April 25, 2007


My escape from the concrete and steal that surrounds my Chicago apartment is the park and lakeshore. Both Lincoln Park and Lake Michigan’s shores are located a short walk from my place. I moved to this area of Chicago less than a year ago and ever since have considered myself very fortunate to be able to enjoy nature whenever I want. In minutes, I can be walking through the park or running down the lakeshore path, enjoying that the city’s skyscrapers are a backdrop to the water’s edge. Or that instead of running on a sidewalk alongside traffic, the sounds of bleating horns and revving engines are in the distance instead of immediate.

But then I went to Honduras.

As I said in my previous entry, true vacationing to me is meant for experiencing a life unlike my own. Honduras served that purpose in many aspects of my trip, but none so powerful as visually. The difference in the change of scenery from the varying elevation of Chicago’s skyscrapers as compared to the varying elevation of Honduras’ mountains went a long way to provoke my ideal vacation feeling. It also helped that every place Sara, Kristin and I stayed was surrounded with they type of nature I’d have to travel for days to find anywhere outside Chicago’s limits.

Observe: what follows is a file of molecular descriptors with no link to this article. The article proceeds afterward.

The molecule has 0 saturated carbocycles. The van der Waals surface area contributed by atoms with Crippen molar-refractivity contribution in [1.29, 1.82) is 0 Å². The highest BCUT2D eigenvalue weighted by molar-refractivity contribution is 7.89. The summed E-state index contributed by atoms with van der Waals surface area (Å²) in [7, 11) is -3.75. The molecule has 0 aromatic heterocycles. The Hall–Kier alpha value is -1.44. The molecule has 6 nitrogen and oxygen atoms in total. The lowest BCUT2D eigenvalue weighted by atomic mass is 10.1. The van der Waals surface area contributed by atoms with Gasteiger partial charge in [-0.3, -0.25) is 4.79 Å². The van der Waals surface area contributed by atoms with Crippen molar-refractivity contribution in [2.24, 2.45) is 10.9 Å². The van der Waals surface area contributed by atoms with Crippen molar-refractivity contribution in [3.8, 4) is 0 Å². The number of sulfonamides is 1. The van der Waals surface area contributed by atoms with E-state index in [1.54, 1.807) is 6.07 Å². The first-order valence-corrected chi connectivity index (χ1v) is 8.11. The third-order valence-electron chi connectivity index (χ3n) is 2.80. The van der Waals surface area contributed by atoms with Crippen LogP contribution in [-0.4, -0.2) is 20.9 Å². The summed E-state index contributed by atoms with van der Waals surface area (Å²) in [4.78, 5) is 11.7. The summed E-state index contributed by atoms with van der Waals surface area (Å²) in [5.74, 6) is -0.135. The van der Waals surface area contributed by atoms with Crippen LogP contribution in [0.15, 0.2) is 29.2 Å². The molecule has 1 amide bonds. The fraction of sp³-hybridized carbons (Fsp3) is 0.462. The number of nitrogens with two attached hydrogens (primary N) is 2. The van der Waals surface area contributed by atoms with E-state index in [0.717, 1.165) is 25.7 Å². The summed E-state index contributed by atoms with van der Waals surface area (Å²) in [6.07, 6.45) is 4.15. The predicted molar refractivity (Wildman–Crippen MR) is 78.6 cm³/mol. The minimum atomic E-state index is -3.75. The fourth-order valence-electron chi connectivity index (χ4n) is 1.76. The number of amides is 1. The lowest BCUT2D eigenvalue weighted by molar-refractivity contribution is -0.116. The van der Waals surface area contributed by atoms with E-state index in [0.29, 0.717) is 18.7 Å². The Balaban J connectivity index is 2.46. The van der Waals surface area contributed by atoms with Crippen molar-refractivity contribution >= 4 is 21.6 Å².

The first place we stayed the Hotel Canadien - a cozy resort located in Sambo Creek on the north coast. The grounds were lush with palm trees, two outdoor swimming pools, plenty of lounging chairs, and balconies that begged me to stroll and enjoy the Caribbean breeze from every possible vantage point. And should me and my traveling companions grow tired of the hotel’s inviting ambience, just opposite of its wrought iron gate was the Caribbean. The opposite view from the ocean bein the hotel set at the base of lush, green mountains. My typical view in Chicago is of my neighbor’s drapes just across the courtyard.

Sara, Kristin and I found our days in Honduras generally started early and ended early. My favorite time at the Hotel Canadien quickly became early in the morning, before breakfast. I soaked in the breeze in one of the two hammocks just outside our room, curled up with a book . Some of our afternoons were spent lounging by the pool and some of our nights were spent dining seaside.

This is not to say the entire country lives this well, by any means. We passed plenty of homes throughout our trip that had no windows, no doors and some times a patchwork of tin for roofs. We drove through pueblos that, had they been located in the U.S., I would have been scared out of my mind waiting for the sound of gun shots. These places felt much different in Honduras, though. In these tiny villages, we stopped many times and asked directions and always found a helpful soul willing to point us in the right direction - granted sometimes advice was followed by the request for a few lempiras (Honduras’ national currency). But I still never felt scared. Honduras is most definitely not a wealthy country, but even in passing through these small communities there was an undeniable spirit of togetherness and closeness that is lacking in a major way in most major cities - Chicago included.